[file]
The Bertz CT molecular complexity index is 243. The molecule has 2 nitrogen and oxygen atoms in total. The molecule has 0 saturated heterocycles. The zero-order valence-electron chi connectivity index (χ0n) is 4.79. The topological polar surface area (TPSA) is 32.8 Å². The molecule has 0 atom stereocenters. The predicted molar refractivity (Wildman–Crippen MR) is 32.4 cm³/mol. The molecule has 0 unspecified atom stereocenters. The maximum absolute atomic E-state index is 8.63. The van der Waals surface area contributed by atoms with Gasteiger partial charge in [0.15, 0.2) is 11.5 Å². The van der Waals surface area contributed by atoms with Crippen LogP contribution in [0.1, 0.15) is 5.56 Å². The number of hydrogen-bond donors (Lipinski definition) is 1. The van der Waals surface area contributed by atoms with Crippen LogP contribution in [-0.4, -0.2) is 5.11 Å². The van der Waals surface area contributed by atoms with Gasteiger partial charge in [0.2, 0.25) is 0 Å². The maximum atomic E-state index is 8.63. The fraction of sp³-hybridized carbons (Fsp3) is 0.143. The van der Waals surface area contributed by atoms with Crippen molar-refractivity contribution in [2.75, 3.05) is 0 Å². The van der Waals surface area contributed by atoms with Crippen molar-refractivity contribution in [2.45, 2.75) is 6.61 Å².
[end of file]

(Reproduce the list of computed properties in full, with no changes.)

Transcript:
The Bertz CT molecular complexity index is 243. The molecule has 2 nitrogen and oxygen atoms in total. The molecule has 0 saturated heterocycles. The zero-order valence-electron chi connectivity index (χ0n) is 4.79. The topological polar surface area (TPSA) is 32.8 Å². The molecule has 0 atom stereocenters. The predicted molar refractivity (Wildman–Crippen MR) is 32.4 cm³/mol. The molecule has 0 unspecified atom stereocenters. The maximum absolute atomic E-state index is 8.63. The van der Waals surface area contributed by atoms with Gasteiger partial charge in [0.15, 0.2) is 11.5 Å². The van der Waals surface area contributed by atoms with Crippen LogP contribution in [0.1, 0.15) is 5.56 Å². The number of hydrogen-bond donors (Lipinski definition) is 1. The van der Waals surface area contributed by atoms with Crippen LogP contribution in [-0.4, -0.2) is 5.11 Å². The van der Waals surface area contributed by atoms with Gasteiger partial charge in [0.2, 0.25) is 0 Å². The maximum atomic E-state index is 8.63. The fraction of sp³-hybridized carbons (Fsp3) is 0.143. The van der Waals surface area contributed by atoms with Crippen molar-refractivity contribution in [2.75, 3.05) is 0 Å². The van der Waals surface area contributed by atoms with Crippen molar-refractivity contribution in [2.45, 2.75) is 6.61 Å².